“The distance to Australia and New Zealand, meanwhile, is far and their food is not suitable to the Chinese. Malaysia is only four hours’ flight away. When they come here, they can speak Cantonese or Mandarin, so they will adapt easily.”

Chinese residents also become more receptive after Chinese developers investing here conduct promotional campaigns back home.

This increases the number of Chinese tourists here. They come and see that this country is beautiful, stable, with no natural disasters and clean air.

“Although this has not been true these particular few days,” says Wang wryly, referring to the recent haze.

“The education is also very good in Malaysia,” he adds. “China has a one-child policy and parents want their children to have better education. So Malaysia is a good stepping stone to learn English before going to UK or Australia.”

Huge investments

On the developer side, one of China’s biggest, Country Garden (Holdings) Ltd, has joined forces with local developer Malaysia Properties Land Sdn Bhd (Mayland) to develop townships in Rawang and Kajang.

It also bought 22.26ha of land at Danga Bay in Johor Baru for RM900mil last year, to develop a RM18bil commercial complex with a marina and hotel there.

Chinese firm Guangxi Beibu International Port Group has also partnered with IJM Corporation Bhd in a RM3bil investment to deepen and expand Kuantan port.

This will lead to more investments totalling RM5bil to build steel, aluminium and palm oil plants in Kuantan Industrial Park, part of the planned East Coast Economic Region.

On the academic front, China’s Xiamen university will open a campus in Salak Tinggi in 2015, with plans to enrol over 3,000 Chinese nationals.

There is yet more Sino-Malaysian business to be tapped, believes Hope CBD.

“Chinese developers are actually our major source of income,” says Lo.

“We assist Chinese developers to source land in Malaysia, and provide consultancy services for the Chinese developers when they have gotten land in Malaysia.”


With all these investments, one local reaction might be that of fear. What if these foreigners squeeze us out and make prices unaffordable for the rest of us? In fact, the Johor state government recently announced special property taxes for foreign property owners.

Americans and Europeans have for some time also been concerned about China’s economic dominance. Polite chatter has been underscored by a disdain for, and yet dependence on, China’s overwhelming bounty of cheap products made by overly competitive Chinese.

Malaysians are in comparison familiar.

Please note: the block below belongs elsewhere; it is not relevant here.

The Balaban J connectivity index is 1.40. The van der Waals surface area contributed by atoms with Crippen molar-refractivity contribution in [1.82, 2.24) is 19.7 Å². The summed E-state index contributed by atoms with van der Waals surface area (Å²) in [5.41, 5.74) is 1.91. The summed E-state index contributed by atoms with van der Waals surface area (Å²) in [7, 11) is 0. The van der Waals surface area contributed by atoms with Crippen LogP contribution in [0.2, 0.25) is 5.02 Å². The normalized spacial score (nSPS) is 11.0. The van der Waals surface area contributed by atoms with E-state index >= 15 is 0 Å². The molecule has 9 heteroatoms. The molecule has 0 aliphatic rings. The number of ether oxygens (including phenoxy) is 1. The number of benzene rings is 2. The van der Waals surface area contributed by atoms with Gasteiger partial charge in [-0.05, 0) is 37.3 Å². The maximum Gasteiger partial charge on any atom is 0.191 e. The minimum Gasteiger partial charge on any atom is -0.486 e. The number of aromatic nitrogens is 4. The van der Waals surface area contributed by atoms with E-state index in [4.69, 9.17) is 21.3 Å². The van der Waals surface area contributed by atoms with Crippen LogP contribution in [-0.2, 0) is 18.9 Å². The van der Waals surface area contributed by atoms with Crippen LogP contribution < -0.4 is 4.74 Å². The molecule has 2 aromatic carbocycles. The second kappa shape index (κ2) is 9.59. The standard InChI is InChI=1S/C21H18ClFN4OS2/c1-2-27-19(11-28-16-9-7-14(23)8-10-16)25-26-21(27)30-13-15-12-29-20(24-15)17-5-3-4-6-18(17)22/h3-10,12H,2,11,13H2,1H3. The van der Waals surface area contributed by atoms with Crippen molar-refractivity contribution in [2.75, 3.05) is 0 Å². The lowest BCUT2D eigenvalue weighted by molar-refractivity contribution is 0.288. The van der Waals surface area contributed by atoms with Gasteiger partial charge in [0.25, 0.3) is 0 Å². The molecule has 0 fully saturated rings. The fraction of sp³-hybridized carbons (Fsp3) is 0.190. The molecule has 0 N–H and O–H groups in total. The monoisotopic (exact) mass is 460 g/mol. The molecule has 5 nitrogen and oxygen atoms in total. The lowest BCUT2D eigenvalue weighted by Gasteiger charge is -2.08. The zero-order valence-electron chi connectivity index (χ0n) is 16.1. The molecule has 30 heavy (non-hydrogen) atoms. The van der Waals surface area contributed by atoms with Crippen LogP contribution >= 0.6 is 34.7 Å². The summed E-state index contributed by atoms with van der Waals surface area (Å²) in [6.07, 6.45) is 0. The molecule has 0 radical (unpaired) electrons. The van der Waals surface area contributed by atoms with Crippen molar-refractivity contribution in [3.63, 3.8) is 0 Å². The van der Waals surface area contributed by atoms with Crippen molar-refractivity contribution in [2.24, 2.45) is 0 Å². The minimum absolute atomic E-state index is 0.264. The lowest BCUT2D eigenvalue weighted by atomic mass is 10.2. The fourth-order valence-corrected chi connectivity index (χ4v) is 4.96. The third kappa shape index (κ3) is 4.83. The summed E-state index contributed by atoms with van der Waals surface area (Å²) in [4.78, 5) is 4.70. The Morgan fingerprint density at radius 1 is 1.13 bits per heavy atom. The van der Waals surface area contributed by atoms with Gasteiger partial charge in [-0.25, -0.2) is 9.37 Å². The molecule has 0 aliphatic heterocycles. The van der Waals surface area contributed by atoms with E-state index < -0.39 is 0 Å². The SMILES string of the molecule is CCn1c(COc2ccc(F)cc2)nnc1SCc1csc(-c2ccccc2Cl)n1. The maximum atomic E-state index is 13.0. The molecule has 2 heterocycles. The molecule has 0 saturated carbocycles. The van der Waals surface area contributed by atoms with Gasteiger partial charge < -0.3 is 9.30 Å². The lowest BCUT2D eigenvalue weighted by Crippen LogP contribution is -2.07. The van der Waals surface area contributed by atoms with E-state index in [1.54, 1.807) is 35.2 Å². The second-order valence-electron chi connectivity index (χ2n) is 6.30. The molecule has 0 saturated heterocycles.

“The advantage of working here is evident,” says Fu.

“All of us seated here, for example, are Chinese. There are cultural similarities between the two countries. When CBD went over to China, without speaking much, I realised that they are Chinese.”

It isn’t surprising then that the inauguration ceremony feels more like a diplomatic occasion than the typical launch. His measured tones suggest a renewal of ties between countrymen separated for generations; they kindle a sense of history and kinship.

Even though many Chinese on the mainland are being facilitated by this new cross-border agency’s services, will all Chinese feel the same about all this wealth moving, nay fleeing, out of their country? Are things equally warm and fuzzy on the other side of the fence?

“It’s nothing to worry about,” assures Fu. A lot of people are still creating wealth in China. And due to the borderless economy, the money surely flows out of the country, if not to Malaysia, it is to places like US.”

China’s wealth has also come with its pros and cons, says Fu. If the money didn’t flow out of the country, the inflation rate would only get higher.

“This flow of money is actually mutual,” says Fu. “There is some money flowing into China as well. The profit made in Malaysia, for example, will flow back to China for spending so, really, we should have an open mind towards the money flows.”

n For more real estate news and articles, go to The portal also has a comprehensive listing of various properties to buy and rent, and free listings are now offered for a limited period only. The writer can be contacted at

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Property , Su Lin , StarProperty , CBD , China